“Express your truth.” With Beau Henderson & Freya Dobson

Express your truth and remain in touch with how you feel. Society teaches that business and feelings are meant to be separate. Business is an exchange and our energy matters. As a part of my series about “How To Develop Mindfulness And Serenity During Stressful Or Uncertain Times”, I had the pleasure of interviewing Freya […]

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Express your truth and remain in touch with how you feel. Society teaches that business and feelings are meant to be separate. Business is an exchange and our energy matters.

As a part of my series about “How To Develop Mindfulness And Serenity During Stressful Or Uncertain Times”, I had the pleasure of interviewing Freya Dobson, Co-Founder of Hudson Hemp and Treaty.

Freya Dobson is the Co-Founder of Hudson Hemp, a regenerative farm and among the first companies licensed to grow industrial hemp in New York State, and Treaty, a line of four tinctures that have been developed according to nature’s prescription and use organic hemp extract from Hudson Hemp. Freya is passionate about cannabis as a way to democratize plant medicine, food, fuel, and fibers while mitigating the effects of climate change.

Thank you so much for doing this with us! Our readers would love to “get to know you” a bit better. Can you share with us the backstory about what brought you to your specific career path?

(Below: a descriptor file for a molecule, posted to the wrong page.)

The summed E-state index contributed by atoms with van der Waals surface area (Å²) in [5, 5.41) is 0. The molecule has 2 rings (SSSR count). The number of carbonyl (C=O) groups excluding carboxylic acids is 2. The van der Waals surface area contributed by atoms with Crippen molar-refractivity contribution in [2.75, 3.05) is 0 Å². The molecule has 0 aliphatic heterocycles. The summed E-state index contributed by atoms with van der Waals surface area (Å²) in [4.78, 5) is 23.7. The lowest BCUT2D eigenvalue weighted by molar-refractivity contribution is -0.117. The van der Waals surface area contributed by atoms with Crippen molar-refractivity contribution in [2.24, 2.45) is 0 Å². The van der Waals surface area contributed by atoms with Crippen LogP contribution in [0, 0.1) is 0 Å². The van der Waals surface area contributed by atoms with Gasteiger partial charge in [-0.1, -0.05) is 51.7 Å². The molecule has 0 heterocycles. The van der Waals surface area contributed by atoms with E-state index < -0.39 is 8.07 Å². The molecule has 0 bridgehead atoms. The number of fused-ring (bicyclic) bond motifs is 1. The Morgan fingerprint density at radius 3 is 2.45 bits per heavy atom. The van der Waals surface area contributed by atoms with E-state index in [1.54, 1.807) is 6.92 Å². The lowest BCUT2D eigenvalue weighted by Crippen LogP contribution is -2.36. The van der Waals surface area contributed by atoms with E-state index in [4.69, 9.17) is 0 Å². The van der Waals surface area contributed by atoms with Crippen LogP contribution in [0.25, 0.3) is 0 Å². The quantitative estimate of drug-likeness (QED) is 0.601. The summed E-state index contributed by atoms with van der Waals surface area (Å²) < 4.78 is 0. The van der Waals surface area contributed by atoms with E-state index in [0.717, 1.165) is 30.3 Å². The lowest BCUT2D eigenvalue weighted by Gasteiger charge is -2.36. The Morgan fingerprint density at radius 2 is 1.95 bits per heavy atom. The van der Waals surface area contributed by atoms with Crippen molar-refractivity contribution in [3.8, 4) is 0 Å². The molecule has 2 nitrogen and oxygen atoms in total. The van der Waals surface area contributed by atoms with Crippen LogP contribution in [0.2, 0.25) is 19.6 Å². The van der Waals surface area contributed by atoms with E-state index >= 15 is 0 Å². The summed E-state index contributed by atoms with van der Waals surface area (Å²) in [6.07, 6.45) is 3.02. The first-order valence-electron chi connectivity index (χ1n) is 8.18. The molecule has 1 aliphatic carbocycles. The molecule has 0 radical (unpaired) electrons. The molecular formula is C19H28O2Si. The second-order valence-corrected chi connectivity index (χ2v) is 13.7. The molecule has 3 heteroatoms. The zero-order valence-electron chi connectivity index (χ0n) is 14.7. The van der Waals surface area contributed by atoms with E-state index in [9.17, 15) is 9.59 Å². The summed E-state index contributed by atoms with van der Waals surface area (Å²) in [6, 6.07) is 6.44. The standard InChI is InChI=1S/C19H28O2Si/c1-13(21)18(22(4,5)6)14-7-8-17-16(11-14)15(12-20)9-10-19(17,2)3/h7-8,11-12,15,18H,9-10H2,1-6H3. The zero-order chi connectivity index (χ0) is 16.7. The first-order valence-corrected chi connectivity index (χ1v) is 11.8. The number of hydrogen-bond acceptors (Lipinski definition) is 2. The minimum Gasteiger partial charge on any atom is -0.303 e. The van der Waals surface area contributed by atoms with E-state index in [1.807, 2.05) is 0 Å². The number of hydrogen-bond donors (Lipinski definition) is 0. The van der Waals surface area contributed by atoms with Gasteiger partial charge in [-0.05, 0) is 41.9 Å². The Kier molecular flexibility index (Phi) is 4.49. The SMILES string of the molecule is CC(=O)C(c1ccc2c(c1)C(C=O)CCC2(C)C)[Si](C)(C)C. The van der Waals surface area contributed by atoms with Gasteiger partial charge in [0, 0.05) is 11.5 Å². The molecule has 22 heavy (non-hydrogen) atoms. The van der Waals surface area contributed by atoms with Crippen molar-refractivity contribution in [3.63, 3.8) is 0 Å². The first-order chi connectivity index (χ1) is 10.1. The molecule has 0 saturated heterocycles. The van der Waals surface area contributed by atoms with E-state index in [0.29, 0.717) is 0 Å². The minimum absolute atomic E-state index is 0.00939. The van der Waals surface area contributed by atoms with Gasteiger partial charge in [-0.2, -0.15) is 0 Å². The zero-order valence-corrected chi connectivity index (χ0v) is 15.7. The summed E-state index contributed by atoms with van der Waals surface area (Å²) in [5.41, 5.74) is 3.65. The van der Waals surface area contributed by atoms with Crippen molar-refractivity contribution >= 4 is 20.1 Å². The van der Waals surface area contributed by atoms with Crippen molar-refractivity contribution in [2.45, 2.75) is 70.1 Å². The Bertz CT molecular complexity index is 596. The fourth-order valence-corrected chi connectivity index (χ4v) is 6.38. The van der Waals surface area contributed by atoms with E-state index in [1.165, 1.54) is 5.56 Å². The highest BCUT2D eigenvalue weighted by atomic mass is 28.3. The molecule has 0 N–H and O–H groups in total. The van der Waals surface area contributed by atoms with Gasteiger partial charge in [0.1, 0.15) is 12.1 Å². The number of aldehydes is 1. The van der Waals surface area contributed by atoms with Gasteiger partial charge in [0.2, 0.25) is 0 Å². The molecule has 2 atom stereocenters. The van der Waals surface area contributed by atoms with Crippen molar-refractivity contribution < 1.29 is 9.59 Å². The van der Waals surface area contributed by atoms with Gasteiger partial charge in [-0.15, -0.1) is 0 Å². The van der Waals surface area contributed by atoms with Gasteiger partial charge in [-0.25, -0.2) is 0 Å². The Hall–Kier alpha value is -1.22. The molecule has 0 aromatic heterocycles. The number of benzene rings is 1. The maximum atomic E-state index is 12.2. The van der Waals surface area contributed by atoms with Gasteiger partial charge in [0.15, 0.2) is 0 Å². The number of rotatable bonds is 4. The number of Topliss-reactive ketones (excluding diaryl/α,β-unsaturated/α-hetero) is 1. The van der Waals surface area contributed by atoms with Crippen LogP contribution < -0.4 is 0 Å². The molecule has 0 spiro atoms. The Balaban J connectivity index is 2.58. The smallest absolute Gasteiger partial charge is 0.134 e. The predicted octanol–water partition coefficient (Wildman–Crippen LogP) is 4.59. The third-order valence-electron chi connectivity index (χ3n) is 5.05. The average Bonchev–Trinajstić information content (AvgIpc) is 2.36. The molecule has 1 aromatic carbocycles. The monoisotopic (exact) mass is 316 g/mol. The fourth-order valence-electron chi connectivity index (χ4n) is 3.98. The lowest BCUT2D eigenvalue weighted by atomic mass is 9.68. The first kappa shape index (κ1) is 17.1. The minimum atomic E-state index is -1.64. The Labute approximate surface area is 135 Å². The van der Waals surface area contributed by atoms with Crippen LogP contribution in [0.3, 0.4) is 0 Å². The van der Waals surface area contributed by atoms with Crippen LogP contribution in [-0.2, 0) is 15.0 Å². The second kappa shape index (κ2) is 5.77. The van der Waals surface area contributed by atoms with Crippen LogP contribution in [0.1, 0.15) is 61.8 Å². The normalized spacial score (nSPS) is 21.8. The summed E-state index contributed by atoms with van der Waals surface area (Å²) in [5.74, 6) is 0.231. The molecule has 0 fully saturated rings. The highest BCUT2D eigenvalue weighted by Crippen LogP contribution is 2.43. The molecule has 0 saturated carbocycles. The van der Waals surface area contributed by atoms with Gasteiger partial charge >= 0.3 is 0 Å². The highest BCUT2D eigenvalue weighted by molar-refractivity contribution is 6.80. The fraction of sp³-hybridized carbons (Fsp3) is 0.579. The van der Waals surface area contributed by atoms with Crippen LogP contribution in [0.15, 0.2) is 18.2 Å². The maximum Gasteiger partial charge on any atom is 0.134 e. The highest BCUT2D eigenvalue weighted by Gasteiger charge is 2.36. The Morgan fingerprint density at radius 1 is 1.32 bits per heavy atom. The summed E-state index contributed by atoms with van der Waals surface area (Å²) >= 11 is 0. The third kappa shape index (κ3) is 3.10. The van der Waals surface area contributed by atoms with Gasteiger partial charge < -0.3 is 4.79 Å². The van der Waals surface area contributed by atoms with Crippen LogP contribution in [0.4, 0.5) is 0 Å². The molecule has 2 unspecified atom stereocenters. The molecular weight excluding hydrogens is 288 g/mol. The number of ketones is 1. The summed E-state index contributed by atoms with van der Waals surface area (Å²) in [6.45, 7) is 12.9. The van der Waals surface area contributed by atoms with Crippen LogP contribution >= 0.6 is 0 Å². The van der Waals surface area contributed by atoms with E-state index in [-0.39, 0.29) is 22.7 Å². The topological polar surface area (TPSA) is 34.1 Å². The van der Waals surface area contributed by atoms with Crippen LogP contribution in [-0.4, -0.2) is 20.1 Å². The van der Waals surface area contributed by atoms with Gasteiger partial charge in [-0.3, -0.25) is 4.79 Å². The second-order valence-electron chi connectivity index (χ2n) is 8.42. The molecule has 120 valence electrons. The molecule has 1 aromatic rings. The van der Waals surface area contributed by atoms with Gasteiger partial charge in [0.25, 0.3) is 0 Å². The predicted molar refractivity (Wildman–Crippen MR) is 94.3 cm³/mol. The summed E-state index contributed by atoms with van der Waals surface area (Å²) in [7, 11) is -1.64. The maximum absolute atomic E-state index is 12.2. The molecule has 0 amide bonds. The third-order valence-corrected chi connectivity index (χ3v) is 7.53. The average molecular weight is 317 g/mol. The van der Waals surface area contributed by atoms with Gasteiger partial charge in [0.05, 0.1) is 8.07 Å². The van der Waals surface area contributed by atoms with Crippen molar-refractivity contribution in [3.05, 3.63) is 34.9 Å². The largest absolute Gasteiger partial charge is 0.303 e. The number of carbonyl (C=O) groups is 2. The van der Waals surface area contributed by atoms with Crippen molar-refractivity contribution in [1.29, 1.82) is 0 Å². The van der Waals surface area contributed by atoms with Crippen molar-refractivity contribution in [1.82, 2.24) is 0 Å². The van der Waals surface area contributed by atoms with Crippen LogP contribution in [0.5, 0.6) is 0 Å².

Iwas born to an organic farmer and a poet in the Berkshires of Western Massachusetts. My father’s farm was an integral part of my childhood. I understood from a young age that the health of the earth and the health of the individual were intrinsically connected. As a child I was more drawn to the creative world of ceramics, theater, dance, music and that is what I went onto pursue in college. I was going to school in New York City and my sister, Melany, was living in Northern California where she had joined the cannabis industry. I was completely lost and depressed going to school in the city. When I hit a breaking point I called Melany. She told me to pack my car, move out to Humboldt County and work with her, so that’s what I did. For the next year I lived in Humboldt and then Mendocino. I managed two cultivation sites and became an administrative assistant for a brand called Humboldt Brothers. I was witness to and participated in an industry that existed illegally for many years, there were outlaws, back to landers, hippies, and criminals. I was so far away from my reality and part of this wild story that existed in the cannabis mecca of the USA, the emerald triangle. It was November of 2017, when our brother, Ben called. He was managing an organic farm in Hudson, NY that received a permit to grow hemp. They had just completed their first harvest and wanted Melany and me to come back east and assist him in creating a product line. Shortly after that phone call we packed our cars and headed back home, in December 2017 we founded Hudson Hemp alongside our brother and a small team and began the development of Treaty.